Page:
Picture perfect: Six months after their idyllic wedding at the family’s remote sheep station, both Tanya Ebert and Michael Burdon are dead. Picture: FacebookSource:AAP
Picture perfect: Six months after their idyllic wedding at the family’s remote sheep station, both Tanya Ebert and Michael Burdon are dead. Picture: FacebookSource:AAP

Dark truth behind perfect wedding photo

WHEN Tanya Ebert left her native Germany for a year-long Australian adventure, settling down was probably the furthest thing from the teenager's mind.

Ms Ebert, then just 19, found herself in South Australian's mid-north pastoral district, where she picked up casual work at a local pub to fund her travels.

One day she crossed paths with Michael Burdon, a handsome farmer almost two decades her senior, and her life changed forever.

Friends say the attraction was instant - and mutual.

"Mike was smitten from the start," one mate told The Advertiser. "He loved her."

"She was the loveliest person you will ever meet and he was a great bloke - it really was a match made in heaven."

Police believe Tanja Ebert, 23, was murdered.
Police believe Tanja Ebert, 23, was murdered.

Five years after they met and just six months after their dream wedding, both Ms Ebert, 23, and Mr Burdon, 41, appear to have died in tragic and unnatural circumstances, leaving their two young sons orphans.

Police investigating Ms Ebert's mysterious August 8 disappearance say Mr Burdon fatally shot himself at the family's remote sheep station yesterday after officers revealed they suspected his wife had been murdered.

Detective Superintendant Des Bray has since revealed that the couple may have been hiding a painful secret behind their smiles - the disintingration of their once perfect relationship.

In 2012, Mr Burdon lived a relatively lonely life on his family's historic Oulina Park sheep station, a 400 sq km property located more than 100km from the South Australia-NSW border.

Undeterred by the relentless heat, dust and isolation, Ms Ebert threw herself into life on the farm and building a future with Mr Burdon.

In 2014, the couple celebrated the birth of their first child, a boy. However, tragedy struck just weeks later when Mr Burdon's father Peter passed away on the property, aged 68.

Mr Burdon Snr's obituary indicates he formed a special relationship with his daughter-in-law (it states he was "cherished by Tanya") and refers to a second son Mark - Michael's brother - as deceased.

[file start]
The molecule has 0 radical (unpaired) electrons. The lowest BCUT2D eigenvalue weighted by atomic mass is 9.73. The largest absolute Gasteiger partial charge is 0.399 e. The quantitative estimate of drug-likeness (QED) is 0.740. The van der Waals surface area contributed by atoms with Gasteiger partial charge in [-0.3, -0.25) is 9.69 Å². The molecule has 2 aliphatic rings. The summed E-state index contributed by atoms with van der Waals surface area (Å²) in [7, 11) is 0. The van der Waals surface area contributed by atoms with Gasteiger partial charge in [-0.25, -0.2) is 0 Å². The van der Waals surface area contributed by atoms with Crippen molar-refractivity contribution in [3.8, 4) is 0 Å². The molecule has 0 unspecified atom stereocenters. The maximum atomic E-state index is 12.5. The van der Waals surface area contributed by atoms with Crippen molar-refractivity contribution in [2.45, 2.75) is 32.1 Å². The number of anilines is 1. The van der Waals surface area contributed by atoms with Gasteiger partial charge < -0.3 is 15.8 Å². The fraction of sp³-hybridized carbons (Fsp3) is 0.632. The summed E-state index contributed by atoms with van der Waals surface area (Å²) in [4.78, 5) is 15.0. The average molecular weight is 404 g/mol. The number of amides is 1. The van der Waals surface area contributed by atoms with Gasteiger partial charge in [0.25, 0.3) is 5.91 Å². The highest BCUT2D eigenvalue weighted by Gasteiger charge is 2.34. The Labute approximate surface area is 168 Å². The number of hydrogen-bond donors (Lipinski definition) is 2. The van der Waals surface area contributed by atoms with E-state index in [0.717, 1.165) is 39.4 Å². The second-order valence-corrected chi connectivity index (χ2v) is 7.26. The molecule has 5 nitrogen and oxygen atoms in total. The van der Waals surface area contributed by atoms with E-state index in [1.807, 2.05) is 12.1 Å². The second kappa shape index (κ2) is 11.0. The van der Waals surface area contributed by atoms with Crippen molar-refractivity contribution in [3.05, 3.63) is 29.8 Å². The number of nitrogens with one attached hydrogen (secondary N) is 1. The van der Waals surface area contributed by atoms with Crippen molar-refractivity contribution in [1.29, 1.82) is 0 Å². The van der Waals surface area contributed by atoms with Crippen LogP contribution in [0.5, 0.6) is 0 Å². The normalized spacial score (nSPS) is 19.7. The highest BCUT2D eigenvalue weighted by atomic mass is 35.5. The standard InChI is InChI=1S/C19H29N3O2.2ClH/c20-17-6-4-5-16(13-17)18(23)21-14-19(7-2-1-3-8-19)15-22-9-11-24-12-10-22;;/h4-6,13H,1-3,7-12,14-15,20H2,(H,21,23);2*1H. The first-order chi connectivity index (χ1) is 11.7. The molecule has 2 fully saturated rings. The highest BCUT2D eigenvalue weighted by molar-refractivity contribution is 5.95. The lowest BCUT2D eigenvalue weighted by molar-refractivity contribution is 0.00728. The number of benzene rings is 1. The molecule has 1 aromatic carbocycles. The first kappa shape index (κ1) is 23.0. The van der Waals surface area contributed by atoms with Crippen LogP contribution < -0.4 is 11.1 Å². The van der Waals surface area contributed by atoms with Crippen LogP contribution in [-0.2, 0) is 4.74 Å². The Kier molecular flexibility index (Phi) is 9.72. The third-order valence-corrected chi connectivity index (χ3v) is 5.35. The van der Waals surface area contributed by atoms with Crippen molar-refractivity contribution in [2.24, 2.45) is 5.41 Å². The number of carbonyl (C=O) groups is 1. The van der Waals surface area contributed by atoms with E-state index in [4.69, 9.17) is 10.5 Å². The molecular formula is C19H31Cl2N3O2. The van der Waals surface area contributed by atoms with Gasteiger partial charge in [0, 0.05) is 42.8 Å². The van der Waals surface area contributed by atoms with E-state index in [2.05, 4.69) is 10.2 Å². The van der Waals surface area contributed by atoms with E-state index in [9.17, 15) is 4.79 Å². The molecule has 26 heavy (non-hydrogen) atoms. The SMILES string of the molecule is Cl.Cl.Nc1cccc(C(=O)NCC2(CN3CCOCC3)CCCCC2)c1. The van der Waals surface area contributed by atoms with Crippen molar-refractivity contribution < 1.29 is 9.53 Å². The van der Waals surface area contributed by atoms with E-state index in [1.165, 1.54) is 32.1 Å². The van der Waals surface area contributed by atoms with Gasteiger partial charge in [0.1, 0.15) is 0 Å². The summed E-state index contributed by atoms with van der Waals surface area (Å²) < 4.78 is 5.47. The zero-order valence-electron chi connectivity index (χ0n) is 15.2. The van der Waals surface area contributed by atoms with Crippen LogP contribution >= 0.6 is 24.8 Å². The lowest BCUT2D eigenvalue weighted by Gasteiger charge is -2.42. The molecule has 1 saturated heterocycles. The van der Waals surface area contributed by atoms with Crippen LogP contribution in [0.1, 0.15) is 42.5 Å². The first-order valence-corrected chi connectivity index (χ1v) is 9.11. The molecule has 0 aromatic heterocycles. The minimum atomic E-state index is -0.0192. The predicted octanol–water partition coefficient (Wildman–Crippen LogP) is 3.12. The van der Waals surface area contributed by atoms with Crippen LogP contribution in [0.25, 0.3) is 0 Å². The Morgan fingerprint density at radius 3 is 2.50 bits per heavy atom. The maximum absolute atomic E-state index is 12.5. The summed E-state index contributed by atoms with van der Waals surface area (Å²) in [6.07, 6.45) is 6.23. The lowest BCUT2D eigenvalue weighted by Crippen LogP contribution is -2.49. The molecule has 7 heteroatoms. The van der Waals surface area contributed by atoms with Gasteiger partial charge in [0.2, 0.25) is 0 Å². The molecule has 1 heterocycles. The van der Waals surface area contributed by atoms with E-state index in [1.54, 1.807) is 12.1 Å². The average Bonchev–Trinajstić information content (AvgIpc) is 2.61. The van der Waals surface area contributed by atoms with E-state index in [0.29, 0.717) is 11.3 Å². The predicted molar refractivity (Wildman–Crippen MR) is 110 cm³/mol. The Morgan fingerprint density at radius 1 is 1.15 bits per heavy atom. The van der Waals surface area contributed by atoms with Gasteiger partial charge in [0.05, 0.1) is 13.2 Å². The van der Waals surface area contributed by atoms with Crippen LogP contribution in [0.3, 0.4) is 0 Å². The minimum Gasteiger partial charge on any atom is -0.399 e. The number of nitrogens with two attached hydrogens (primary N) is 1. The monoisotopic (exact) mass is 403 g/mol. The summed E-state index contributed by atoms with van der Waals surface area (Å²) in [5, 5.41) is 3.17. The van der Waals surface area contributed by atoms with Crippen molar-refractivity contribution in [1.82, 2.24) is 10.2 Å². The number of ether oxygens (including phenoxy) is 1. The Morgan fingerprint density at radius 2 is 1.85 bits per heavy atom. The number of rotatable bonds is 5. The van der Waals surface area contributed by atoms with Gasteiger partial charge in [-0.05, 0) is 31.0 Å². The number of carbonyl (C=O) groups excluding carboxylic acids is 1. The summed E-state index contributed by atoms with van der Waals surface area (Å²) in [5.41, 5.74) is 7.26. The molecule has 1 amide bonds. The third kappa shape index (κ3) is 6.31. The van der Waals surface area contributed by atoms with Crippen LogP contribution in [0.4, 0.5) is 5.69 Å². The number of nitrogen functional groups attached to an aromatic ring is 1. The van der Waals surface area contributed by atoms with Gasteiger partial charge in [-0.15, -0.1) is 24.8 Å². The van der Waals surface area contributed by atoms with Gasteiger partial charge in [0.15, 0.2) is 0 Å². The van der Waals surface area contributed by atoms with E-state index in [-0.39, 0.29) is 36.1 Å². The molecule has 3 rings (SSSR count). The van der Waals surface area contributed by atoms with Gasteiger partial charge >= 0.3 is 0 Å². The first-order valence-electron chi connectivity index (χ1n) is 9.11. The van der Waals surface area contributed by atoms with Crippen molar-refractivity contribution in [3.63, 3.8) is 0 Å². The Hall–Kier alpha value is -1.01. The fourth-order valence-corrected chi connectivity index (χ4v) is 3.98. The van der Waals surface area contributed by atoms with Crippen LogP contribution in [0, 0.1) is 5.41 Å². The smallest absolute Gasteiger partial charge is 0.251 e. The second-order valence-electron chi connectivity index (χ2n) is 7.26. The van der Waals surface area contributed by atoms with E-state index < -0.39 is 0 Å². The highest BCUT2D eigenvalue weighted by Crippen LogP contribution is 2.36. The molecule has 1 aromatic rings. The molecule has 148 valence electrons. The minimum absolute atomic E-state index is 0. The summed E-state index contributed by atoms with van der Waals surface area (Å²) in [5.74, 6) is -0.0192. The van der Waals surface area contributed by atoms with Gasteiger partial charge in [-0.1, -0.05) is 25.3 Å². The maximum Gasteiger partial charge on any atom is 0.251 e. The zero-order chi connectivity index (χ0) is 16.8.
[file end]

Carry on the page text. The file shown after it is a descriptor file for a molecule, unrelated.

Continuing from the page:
It is not clear when or how Mark Burdon died but their father's death resulted in Michael Burdon inheriting and becoming the sole owner of Oulina Park and all the pressures and responsibilities that went with it.

While Mr Burdon ran the farm, Ms Ebert concentrated on creating as many opportunities as possible for their sons.

She joined a non-profit group called Remote and Isolated Children's Exercise (RICE), which provides health, childcare and education services to families living on remote and rural properties in the South Australian outback.

Whenever possible, the couple took their boys for trips to Adelaide, where they would attend museums, art galleries or the seaside.

Ms Ebert was also a member of the local amateur theatre group and took part in a handful of productions.

"For all intents and purposes, she seemed to have a normal, happy life," Det Supt Bray said.

Four years and two children later, the couple - still apparently deliriously in love - decided to take their relationship to the next level and get married.

Those who attended the union, which took place at the homestead in February this year, described it as a "magical" event.

The photographs of the newlyweds, dressed beautifully against such a uniquely Australian backdrop, are stunning.

In one, Ms Ebert, dressed in a sleeveless silk-tulle dress, gazes into the eyes of her husband, who looks equally elegant in a grey checked suit with brown RM Williams boots and an open-necked white shirt.

"It really was a magical day - they were so in love," a friend who attended the wedding told The Advertiser.

But Ms Ebert's smiley exterior masked an unhappy secret and, after a family visit to Adelaide last week, she told her husband she didn't want to return home, the paper reported.

Det Supt Bray said the Mr Burdon told police he and his wife had an argument near Roseworthy, next to grain silos about 1.5km north of a service station they stopped at on Main North Rd, on August 8.

He claims Ms Ebert became agitated and stormed off with a large quantity of cash the couple was carrying to pay for bills and "the running of the business". He never saw her again, he said.

Police believe Ms Ebert had expressed a desire to leave her marriage in the lead up to her disappearance.

"There were issues within the relationship and we're speaking to different people, and we need to actually prove what those issues were, but it leads us to believe she was intending to leave the family home," Det Supt Bray told reporters this morning.

Mr Burdon shot himself at the family property yesterday, just hours after police held a press conference revealing their suspicions that Ms Ebert had been murdered.

A massive search for Ms Ebert's body is being carried out at the Burdon's sprawling sheep station and is expected to last for several days.

A search of the Roseworthy area where Mr Burdon said his wife stormed off found no trace of the young mother.

News Corp Australia

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